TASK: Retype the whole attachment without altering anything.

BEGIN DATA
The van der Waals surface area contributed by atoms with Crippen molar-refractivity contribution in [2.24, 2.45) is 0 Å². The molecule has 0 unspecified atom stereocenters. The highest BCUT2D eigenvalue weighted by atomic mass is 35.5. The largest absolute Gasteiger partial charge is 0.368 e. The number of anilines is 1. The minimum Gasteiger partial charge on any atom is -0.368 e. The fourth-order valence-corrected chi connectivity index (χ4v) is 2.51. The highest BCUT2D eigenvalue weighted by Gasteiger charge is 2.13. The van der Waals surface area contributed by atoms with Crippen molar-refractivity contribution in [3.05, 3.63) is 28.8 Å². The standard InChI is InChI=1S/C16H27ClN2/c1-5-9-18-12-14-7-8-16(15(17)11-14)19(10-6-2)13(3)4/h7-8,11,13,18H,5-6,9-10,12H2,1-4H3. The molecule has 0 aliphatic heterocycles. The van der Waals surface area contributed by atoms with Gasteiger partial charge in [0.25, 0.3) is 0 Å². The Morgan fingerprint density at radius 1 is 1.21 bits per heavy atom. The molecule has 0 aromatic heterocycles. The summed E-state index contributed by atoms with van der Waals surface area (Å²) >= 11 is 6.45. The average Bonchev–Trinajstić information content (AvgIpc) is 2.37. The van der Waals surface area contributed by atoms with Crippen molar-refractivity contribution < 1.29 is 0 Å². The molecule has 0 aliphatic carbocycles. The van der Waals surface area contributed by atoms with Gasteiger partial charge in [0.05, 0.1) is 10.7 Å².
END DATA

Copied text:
The van der Waals surface area contributed by atoms with Crippen molar-refractivity contribution in [2.24, 2.45) is 0 Å². The molecule has 0 unspecified atom stereocenters. The highest BCUT2D eigenvalue weighted by atomic mass is 35.5. The largest absolute Gasteiger partial charge is 0.368 e. The number of anilines is 1. The minimum Gasteiger partial charge on any atom is -0.368 e. The fourth-order valence-corrected chi connectivity index (χ4v) is 2.51. The highest BCUT2D eigenvalue weighted by Gasteiger charge is 2.13. The van der Waals surface area contributed by atoms with Crippen molar-refractivity contribution in [3.05, 3.63) is 28.8 Å². The standard InChI is InChI=1S/C16H27ClN2/c1-5-9-18-12-14-7-8-16(15(17)11-14)19(10-6-2)13(3)4/h7-8,11,13,18H,5-6,9-10,12H2,1-4H3. The molecule has 0 aliphatic heterocycles. The van der Waals surface area contributed by atoms with Gasteiger partial charge in [0.25, 0.3) is 0 Å². The Morgan fingerprint density at radius 1 is 1.21 bits per heavy atom. The molecule has 0 aromatic heterocycles. The summed E-state index contributed by atoms with van der Waals surface area (Å²) >= 11 is 6.45. The average Bonchev–Trinajstić information content (AvgIpc) is 2.37. The van der Waals surface area contributed by atoms with Crippen molar-refractivity contribution < 1.29 is 0 Å². The molecule has 0 aliphatic carbocycles. The van der Waals surface area contributed by atoms with Gasteiger partial charge in [0.05, 0.1) is 10.7 Å².